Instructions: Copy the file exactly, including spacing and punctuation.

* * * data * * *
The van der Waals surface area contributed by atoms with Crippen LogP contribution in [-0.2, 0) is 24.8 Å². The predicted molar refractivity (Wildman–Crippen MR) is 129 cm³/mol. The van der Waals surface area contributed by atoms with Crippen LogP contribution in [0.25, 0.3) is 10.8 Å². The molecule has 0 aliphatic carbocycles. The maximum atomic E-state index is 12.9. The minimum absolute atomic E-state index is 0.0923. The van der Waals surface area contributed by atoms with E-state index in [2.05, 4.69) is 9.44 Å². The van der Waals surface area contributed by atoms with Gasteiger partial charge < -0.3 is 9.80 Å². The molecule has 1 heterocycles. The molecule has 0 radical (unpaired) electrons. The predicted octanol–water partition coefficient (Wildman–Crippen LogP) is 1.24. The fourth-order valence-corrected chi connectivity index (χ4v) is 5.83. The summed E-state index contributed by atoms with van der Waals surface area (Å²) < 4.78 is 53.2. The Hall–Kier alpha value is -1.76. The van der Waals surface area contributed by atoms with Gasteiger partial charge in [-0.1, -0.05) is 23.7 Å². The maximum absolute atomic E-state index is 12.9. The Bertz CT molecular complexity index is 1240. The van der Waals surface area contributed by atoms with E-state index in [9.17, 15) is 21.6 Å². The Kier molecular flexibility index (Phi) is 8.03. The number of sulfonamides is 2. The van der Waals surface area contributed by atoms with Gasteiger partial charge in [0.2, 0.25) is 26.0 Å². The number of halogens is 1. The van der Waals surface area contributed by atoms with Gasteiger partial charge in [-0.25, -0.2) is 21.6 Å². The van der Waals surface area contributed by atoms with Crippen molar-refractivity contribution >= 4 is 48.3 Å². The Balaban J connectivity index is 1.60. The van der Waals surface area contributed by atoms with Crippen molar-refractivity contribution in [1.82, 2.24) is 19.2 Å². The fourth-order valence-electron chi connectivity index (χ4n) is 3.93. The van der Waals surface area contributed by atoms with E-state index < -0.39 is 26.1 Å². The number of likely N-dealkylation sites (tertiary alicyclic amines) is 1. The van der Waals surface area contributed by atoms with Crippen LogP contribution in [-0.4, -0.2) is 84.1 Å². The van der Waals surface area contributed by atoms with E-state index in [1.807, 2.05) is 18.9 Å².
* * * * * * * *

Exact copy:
The van der Waals surface area contributed by atoms with Crippen LogP contribution in [-0.2, 0) is 24.8 Å². The predicted molar refractivity (Wildman–Crippen MR) is 129 cm³/mol. The van der Waals surface area contributed by atoms with Crippen LogP contribution in [0.25, 0.3) is 10.8 Å². The molecule has 0 aliphatic carbocycles. The maximum atomic E-state index is 12.9. The minimum absolute atomic E-state index is 0.0923. The van der Waals surface area contributed by atoms with E-state index in [2.05, 4.69) is 9.44 Å². The van der Waals surface area contributed by atoms with Gasteiger partial charge < -0.3 is 9.80 Å². The molecule has 1 heterocycles. The molecule has 0 radical (unpaired) electrons. The predicted octanol–water partition coefficient (Wildman–Crippen LogP) is 1.24. The fourth-order valence-corrected chi connectivity index (χ4v) is 5.83. The summed E-state index contributed by atoms with van der Waals surface area (Å²) < 4.78 is 53.2. The Hall–Kier alpha value is -1.76. The van der Waals surface area contributed by atoms with Gasteiger partial charge in [-0.1, -0.05) is 23.7 Å². The maximum absolute atomic E-state index is 12.9. The Bertz CT molecular complexity index is 1240. The van der Waals surface area contributed by atoms with E-state index in [9.17, 15) is 21.6 Å². The Kier molecular flexibility index (Phi) is 8.03. The number of sulfonamides is 2. The van der Waals surface area contributed by atoms with Gasteiger partial charge in [0.2, 0.25) is 26.0 Å². The number of halogens is 1. The van der Waals surface area contributed by atoms with Gasteiger partial charge in [-0.25, -0.2) is 21.6 Å². The van der Waals surface area contributed by atoms with Crippen molar-refractivity contribution >= 4 is 48.3 Å². The Balaban J connectivity index is 1.60. The van der Waals surface area contributed by atoms with Crippen molar-refractivity contribution in [1.82, 2.24) is 19.2 Å². The fourth-order valence-electron chi connectivity index (χ4n) is 3.93. The van der Waals surface area contributed by atoms with E-state index < -0.39 is 26.1 Å². The number of likely N-dealkylation sites (tertiary alicyclic amines) is 1. The van der Waals surface area contributed by atoms with Crippen LogP contribution in [-0.4, -0.2) is 84.1 Å². The van der Waals surface area contributed by atoms with E-state index in [1.807, 2.05) is 18.9 Å².